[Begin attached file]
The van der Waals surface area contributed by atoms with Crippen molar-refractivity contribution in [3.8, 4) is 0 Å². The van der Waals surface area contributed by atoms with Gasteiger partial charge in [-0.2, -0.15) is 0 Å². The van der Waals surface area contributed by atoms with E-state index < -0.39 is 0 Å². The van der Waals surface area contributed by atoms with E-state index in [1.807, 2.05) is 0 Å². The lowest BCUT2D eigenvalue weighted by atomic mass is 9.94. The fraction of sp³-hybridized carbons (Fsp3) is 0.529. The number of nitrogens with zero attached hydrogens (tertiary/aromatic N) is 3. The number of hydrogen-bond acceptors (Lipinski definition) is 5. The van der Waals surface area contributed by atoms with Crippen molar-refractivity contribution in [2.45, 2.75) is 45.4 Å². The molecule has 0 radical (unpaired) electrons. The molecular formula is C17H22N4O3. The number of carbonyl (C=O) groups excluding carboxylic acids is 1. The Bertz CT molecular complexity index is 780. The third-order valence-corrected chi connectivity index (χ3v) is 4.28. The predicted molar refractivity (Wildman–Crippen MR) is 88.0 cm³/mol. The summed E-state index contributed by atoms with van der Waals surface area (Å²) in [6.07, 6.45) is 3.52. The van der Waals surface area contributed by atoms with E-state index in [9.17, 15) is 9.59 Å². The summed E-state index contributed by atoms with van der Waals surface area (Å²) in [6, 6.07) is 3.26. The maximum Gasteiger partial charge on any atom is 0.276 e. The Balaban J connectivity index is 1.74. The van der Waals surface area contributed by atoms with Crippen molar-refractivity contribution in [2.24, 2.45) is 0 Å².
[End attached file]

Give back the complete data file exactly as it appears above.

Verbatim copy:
The van der Waals surface area contributed by atoms with Crippen molar-refractivity contribution in [3.8, 4) is 0 Å². The van der Waals surface area contributed by atoms with Gasteiger partial charge in [-0.2, -0.15) is 0 Å². The van der Waals surface area contributed by atoms with E-state index < -0.39 is 0 Å². The van der Waals surface area contributed by atoms with E-state index in [1.807, 2.05) is 0 Å². The lowest BCUT2D eigenvalue weighted by atomic mass is 9.94. The fraction of sp³-hybridized carbons (Fsp3) is 0.529. The number of nitrogens with zero attached hydrogens (tertiary/aromatic N) is 3. The number of hydrogen-bond acceptors (Lipinski definition) is 5. The van der Waals surface area contributed by atoms with Crippen molar-refractivity contribution in [2.45, 2.75) is 45.4 Å². The molecule has 0 radical (unpaired) electrons. The molecular formula is C17H22N4O3. The number of carbonyl (C=O) groups excluding carboxylic acids is 1. The Bertz CT molecular complexity index is 780. The third-order valence-corrected chi connectivity index (χ3v) is 4.28. The predicted molar refractivity (Wildman–Crippen MR) is 88.0 cm³/mol. The summed E-state index contributed by atoms with van der Waals surface area (Å²) in [6.07, 6.45) is 3.52. The van der Waals surface area contributed by atoms with E-state index in [9.17, 15) is 9.59 Å². The summed E-state index contributed by atoms with van der Waals surface area (Å²) in [6, 6.07) is 3.26. The maximum Gasteiger partial charge on any atom is 0.276 e. The Balaban J connectivity index is 1.74. The van der Waals surface area contributed by atoms with Crippen molar-refractivity contribution in [2.24, 2.45) is 0 Å².